Time is never what it appears yet always remains of the essence no matter what transpires, Arrival inhabiting that place between the seconds where the future is an imaginative possibility and hope is the improbable foundation greatness is built upon.
Predestination, as whacky, odd and haphazard as it oftentimes might be, is just a heck of a lot of brain-twisting fun.
That Transcendence doesn’t ultimately work is decidedly a problem but that doesn’t make the experience of watching it any less riveting, and as failures go this is arguably one I’ll be thinking about and pondering for many months to come.
Alex Cross is a bad film, and that’s all there is to say on the matter.
Early on House at the End of the Street had me intrigued. By the midsection I was completely captivated by it. But by the end? By that point I was ready to throw things at the screen and howl my disapproval at how wildly off the rails this Hitchcockian enterprise in suspense and terror had suddenly become.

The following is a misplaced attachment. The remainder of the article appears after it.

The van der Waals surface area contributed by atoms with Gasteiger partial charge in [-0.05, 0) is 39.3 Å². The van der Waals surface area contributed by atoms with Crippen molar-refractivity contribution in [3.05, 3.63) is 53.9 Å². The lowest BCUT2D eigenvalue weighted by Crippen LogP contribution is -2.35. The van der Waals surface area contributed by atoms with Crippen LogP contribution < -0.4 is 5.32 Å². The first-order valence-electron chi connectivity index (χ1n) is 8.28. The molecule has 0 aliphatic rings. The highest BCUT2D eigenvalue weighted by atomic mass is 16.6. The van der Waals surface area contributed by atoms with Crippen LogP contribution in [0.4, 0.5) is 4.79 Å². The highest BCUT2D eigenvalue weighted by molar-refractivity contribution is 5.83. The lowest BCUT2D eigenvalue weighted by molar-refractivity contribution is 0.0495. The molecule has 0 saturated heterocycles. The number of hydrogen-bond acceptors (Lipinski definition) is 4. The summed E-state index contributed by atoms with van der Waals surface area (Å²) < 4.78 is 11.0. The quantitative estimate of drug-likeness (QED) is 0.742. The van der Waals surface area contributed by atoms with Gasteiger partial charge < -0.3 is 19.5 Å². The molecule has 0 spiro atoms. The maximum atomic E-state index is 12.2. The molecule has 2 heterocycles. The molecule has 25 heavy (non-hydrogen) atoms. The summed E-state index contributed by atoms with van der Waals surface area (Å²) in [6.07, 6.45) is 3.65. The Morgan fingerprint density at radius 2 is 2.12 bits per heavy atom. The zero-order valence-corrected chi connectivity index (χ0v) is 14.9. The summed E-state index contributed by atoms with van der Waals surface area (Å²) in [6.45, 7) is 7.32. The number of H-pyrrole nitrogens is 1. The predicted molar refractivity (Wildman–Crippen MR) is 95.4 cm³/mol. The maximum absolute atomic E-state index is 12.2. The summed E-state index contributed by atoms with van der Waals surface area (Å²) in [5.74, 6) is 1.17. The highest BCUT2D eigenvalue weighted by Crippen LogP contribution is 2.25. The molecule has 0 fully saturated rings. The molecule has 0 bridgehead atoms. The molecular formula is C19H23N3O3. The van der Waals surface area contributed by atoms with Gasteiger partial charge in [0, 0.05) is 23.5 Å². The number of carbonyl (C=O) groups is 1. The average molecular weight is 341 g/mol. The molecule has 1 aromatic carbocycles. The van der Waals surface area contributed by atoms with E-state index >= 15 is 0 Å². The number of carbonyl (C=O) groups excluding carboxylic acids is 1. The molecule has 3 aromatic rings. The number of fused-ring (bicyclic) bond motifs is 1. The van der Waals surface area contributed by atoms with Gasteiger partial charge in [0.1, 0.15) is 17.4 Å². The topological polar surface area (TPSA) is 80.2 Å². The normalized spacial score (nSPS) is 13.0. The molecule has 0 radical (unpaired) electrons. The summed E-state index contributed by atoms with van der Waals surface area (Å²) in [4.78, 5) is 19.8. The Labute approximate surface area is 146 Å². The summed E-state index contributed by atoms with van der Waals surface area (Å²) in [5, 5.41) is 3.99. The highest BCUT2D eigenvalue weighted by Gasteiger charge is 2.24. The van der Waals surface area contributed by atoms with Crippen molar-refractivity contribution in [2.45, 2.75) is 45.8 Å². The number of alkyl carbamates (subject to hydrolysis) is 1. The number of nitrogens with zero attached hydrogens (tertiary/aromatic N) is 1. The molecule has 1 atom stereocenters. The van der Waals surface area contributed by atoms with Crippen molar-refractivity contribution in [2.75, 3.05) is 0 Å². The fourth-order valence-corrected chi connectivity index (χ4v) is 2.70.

Cosmopolis may be a mess, but it’s still something of a glorious one, and for those willing to take the ride they’ll have ridden shotgun in a journey they’re unlikely to forget anytime soon.
Spirited ParaNorman a Ghoulish Delight In the town of Blithe Hollow, 11-year-old Norman Babcock (voiced by Kodi Smit-McPhee) has a gift. Not that it’s one his parents Sandra (Leslie Mann) and Perry (Jeff Garlin) approve of, or something that is teenage sister Courtney (Anna Kendrick) finds remotely cool. Only the overly enthusiastic Neil (Tucker Albrizzi) […]
It’s all a great deal of fun, but there is also no avoiding that The Bourne Legacy, an expansion of the universe begun with The Bourne Identity, does feel a bit inconsequential.
The Woman in the Fifth is as coldly obtuse and emotionally distant as anything I’ve had the misfortune to come across this year.